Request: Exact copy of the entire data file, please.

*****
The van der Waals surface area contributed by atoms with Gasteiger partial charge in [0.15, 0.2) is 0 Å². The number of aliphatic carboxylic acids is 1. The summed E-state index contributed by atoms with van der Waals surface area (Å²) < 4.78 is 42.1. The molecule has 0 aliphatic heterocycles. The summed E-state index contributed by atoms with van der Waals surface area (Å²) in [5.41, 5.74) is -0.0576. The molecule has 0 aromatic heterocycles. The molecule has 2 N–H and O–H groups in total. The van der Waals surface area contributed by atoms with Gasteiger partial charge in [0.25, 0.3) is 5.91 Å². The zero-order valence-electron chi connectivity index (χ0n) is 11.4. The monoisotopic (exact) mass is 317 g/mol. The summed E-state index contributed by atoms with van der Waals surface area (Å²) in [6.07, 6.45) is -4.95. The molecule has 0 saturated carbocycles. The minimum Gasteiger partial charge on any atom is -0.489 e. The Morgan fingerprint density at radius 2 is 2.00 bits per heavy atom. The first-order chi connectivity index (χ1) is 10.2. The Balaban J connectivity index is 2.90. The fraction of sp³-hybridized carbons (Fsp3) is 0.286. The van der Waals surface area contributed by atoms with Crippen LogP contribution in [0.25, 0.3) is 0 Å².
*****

The van der Waals surface area contributed by atoms with Gasteiger partial charge in [0.15, 0.2) is 0 Å². The number of aliphatic carboxylic acids is 1. The summed E-state index contributed by atoms with van der Waals surface area (Å²) < 4.78 is 42.1. The molecule has 0 aliphatic heterocycles. The summed E-state index contributed by atoms with van der Waals surface area (Å²) in [5.41, 5.74) is -0.0576. The molecule has 0 aromatic heterocycles. The molecule has 2 N–H and O–H groups in total. The van der Waals surface area contributed by atoms with Gasteiger partial charge in [0.25, 0.3) is 5.91 Å². The zero-order valence-electron chi connectivity index (χ0n) is 11.4. The monoisotopic (exact) mass is 317 g/mol. The summed E-state index contributed by atoms with van der Waals surface area (Å²) in [6.07, 6.45) is -4.95. The molecule has 0 saturated carbocycles. The minimum Gasteiger partial charge on any atom is -0.489 e. The Morgan fingerprint density at radius 2 is 2.00 bits per heavy atom. The first-order chi connectivity index (χ1) is 10.2. The Balaban J connectivity index is 2.90. The fraction of sp³-hybridized carbons (Fsp3) is 0.286. The van der Waals surface area contributed by atoms with Crippen LogP contribution in [0.25, 0.3) is 0 Å².